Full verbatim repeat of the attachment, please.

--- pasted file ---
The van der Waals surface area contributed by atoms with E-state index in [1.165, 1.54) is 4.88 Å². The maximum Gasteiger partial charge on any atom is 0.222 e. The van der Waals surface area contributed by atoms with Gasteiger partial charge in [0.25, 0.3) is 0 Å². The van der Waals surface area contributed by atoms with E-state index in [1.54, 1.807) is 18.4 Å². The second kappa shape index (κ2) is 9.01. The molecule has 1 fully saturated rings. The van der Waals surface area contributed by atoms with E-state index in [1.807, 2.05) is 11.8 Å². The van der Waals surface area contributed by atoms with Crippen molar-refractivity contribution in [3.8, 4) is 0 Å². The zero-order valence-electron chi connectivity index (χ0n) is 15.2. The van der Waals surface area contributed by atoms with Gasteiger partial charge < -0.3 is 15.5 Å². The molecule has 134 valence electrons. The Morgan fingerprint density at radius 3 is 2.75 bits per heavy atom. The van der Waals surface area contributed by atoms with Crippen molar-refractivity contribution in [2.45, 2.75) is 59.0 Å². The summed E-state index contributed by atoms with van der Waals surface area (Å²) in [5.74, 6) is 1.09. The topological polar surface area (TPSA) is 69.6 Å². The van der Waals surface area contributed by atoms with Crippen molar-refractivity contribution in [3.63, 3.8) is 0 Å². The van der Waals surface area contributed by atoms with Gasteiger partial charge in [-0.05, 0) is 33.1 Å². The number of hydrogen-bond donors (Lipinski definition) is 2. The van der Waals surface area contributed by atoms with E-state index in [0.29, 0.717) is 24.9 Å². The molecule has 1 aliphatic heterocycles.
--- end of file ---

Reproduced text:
The van der Waals surface area contributed by atoms with E-state index in [1.165, 1.54) is 4.88 Å². The maximum Gasteiger partial charge on any atom is 0.222 e. The van der Waals surface area contributed by atoms with Gasteiger partial charge in [0.25, 0.3) is 0 Å². The van der Waals surface area contributed by atoms with E-state index in [1.54, 1.807) is 18.4 Å². The second kappa shape index (κ2) is 9.01. The molecule has 1 fully saturated rings. The van der Waals surface area contributed by atoms with E-state index in [1.807, 2.05) is 11.8 Å². The van der Waals surface area contributed by atoms with Crippen molar-refractivity contribution in [3.8, 4) is 0 Å². The zero-order valence-electron chi connectivity index (χ0n) is 15.2. The van der Waals surface area contributed by atoms with Gasteiger partial charge < -0.3 is 15.5 Å². The molecule has 134 valence electrons. The Morgan fingerprint density at radius 3 is 2.75 bits per heavy atom. The van der Waals surface area contributed by atoms with Crippen molar-refractivity contribution in [2.45, 2.75) is 59.0 Å². The summed E-state index contributed by atoms with van der Waals surface area (Å²) in [5.74, 6) is 1.09. The topological polar surface area (TPSA) is 69.6 Å². The van der Waals surface area contributed by atoms with Crippen molar-refractivity contribution in [3.63, 3.8) is 0 Å². The van der Waals surface area contributed by atoms with Gasteiger partial charge in [-0.05, 0) is 33.1 Å². The number of hydrogen-bond donors (Lipinski definition) is 2. The van der Waals surface area contributed by atoms with E-state index in [0.29, 0.717) is 24.9 Å². The molecule has 1 aliphatic heterocycles.